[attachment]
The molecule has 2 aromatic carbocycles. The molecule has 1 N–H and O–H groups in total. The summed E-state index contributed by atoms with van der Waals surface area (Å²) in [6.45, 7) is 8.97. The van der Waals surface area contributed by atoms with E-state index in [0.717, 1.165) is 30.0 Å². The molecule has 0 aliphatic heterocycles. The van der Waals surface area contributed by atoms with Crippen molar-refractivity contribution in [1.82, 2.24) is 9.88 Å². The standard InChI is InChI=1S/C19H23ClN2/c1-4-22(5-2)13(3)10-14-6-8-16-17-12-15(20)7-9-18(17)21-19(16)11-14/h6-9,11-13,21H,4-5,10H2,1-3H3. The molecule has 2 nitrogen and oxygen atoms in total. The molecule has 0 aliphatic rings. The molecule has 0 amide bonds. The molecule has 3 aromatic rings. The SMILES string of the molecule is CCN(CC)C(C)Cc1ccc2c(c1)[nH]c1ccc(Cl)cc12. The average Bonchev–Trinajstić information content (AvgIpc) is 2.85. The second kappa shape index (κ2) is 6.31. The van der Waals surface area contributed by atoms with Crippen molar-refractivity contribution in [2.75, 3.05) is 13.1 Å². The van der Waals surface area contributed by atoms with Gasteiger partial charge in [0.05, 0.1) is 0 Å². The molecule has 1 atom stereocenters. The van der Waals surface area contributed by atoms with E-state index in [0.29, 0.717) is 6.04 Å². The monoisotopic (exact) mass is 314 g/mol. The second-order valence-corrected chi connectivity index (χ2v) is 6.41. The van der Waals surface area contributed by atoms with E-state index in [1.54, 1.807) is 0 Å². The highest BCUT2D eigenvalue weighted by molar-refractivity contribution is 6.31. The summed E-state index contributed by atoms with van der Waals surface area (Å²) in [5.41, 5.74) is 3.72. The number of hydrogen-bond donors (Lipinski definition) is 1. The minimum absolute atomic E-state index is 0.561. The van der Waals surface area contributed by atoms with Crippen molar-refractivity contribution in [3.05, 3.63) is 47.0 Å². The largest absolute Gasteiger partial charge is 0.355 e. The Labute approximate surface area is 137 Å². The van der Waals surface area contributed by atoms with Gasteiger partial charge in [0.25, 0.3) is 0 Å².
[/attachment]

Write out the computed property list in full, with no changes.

The molecule has 2 aromatic carbocycles. The molecule has 1 N–H and O–H groups in total. The summed E-state index contributed by atoms with van der Waals surface area (Å²) in [6.45, 7) is 8.97. The van der Waals surface area contributed by atoms with E-state index in [0.717, 1.165) is 30.0 Å². The molecule has 0 aliphatic heterocycles. The van der Waals surface area contributed by atoms with Crippen molar-refractivity contribution in [1.82, 2.24) is 9.88 Å². The standard InChI is InChI=1S/C19H23ClN2/c1-4-22(5-2)13(3)10-14-6-8-16-17-12-15(20)7-9-18(17)21-19(16)11-14/h6-9,11-13,21H,4-5,10H2,1-3H3. The molecule has 2 nitrogen and oxygen atoms in total. The molecule has 0 aliphatic rings. The molecule has 0 amide bonds. The molecule has 3 aromatic rings. The SMILES string of the molecule is CCN(CC)C(C)Cc1ccc2c(c1)[nH]c1ccc(Cl)cc12. The average Bonchev–Trinajstić information content (AvgIpc) is 2.85. The second kappa shape index (κ2) is 6.31. The van der Waals surface area contributed by atoms with Crippen molar-refractivity contribution in [2.75, 3.05) is 13.1 Å². The van der Waals surface area contributed by atoms with Gasteiger partial charge in [0.05, 0.1) is 0 Å². The molecule has 1 atom stereocenters. The van der Waals surface area contributed by atoms with E-state index in [0.29, 0.717) is 6.04 Å². The monoisotopic (exact) mass is 314 g/mol. The second-order valence-corrected chi connectivity index (χ2v) is 6.41. The van der Waals surface area contributed by atoms with E-state index in [1.54, 1.807) is 0 Å². The highest BCUT2D eigenvalue weighted by molar-refractivity contribution is 6.31. The summed E-state index contributed by atoms with van der Waals surface area (Å²) in [5.41, 5.74) is 3.72. The number of hydrogen-bond donors (Lipinski definition) is 1. The minimum absolute atomic E-state index is 0.561. The van der Waals surface area contributed by atoms with Crippen molar-refractivity contribution in [3.05, 3.63) is 47.0 Å². The largest absolute Gasteiger partial charge is 0.355 e. The Labute approximate surface area is 137 Å². The van der Waals surface area contributed by atoms with Gasteiger partial charge in [0.25, 0.3) is 0 Å².